Why is there more “unique opportunity” in esports than in traditional sports?

According to esports and entertainment lawyer Justin Jacobson, the digital nature of the esports world creates "unique opportunities" for talent and influencers to capitalize on sponsorship.

V in conversation with Mark Thomas of ZenSports In the latest episode of the Ball and Chain podcast, Jacobson talked about why the legal esports space is "more mature" than the traditional sports space.

Defining how esports differ from traditional sports, he explained: “For the uninitiated, esports are professional video games in which individuals or groups of people play a video game, whether Fortnite, Call of Duty, Overwatch or League of Legends. money - sometimes six figures or seven figures. So this is a huge growing area.

“What I thought was good, and what allowed me to move from the world of entertainment, music and sports that I came from to esports and gaming, were similar in many ways.”

Athletes and teams involved in esports have opened up new possibilities with the ability to use digital assets as well as names and likenesses.

“Many of the legal defenses and concepts you might have for a professional athlete, musician, or DJ apply to a professional player, streamer, or team where you want to protect your gamertag the same way you protect your DJ. or the name of the artist, and just like you have a logo that is used on your products.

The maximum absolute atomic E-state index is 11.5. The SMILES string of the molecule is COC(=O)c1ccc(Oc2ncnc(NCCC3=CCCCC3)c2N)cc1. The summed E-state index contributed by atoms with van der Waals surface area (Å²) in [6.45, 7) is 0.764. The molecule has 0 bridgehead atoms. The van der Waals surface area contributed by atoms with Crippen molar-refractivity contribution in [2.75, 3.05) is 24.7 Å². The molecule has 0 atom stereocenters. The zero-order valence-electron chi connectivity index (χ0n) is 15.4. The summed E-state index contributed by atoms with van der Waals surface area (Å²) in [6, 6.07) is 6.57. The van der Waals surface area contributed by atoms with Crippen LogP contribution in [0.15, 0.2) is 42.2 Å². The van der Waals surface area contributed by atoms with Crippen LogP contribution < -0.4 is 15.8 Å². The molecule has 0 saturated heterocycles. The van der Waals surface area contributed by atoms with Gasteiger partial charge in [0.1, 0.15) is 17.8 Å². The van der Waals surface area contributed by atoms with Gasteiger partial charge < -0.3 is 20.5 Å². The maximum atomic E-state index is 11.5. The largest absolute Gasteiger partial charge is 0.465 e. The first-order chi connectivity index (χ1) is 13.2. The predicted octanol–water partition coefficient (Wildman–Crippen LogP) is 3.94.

"Really, the only difference is that you're playing Madden in a video game, not soccer on a soccer field."

Most notably, Verizon unveiled the popular video game Fortnite at the 2021 Super Bowl. to increase fan engagement during the pandemic, and more professional athletes, from National Football League (NFL) to National Basketball Association (NBA), enjoy eSports.

“It really came down to understanding how some of these different businesses are different because there are so many unique opportunities in this digital world that might not exist for a football player,” Jacobson added. “You will not be able to sell a digital skin or in-game item that has the name of an esports team or player on it.

"We've seen a Viking player get invited to Fortnite, but that's a rare occurrence while many teams and many top players are included in the game in some way."

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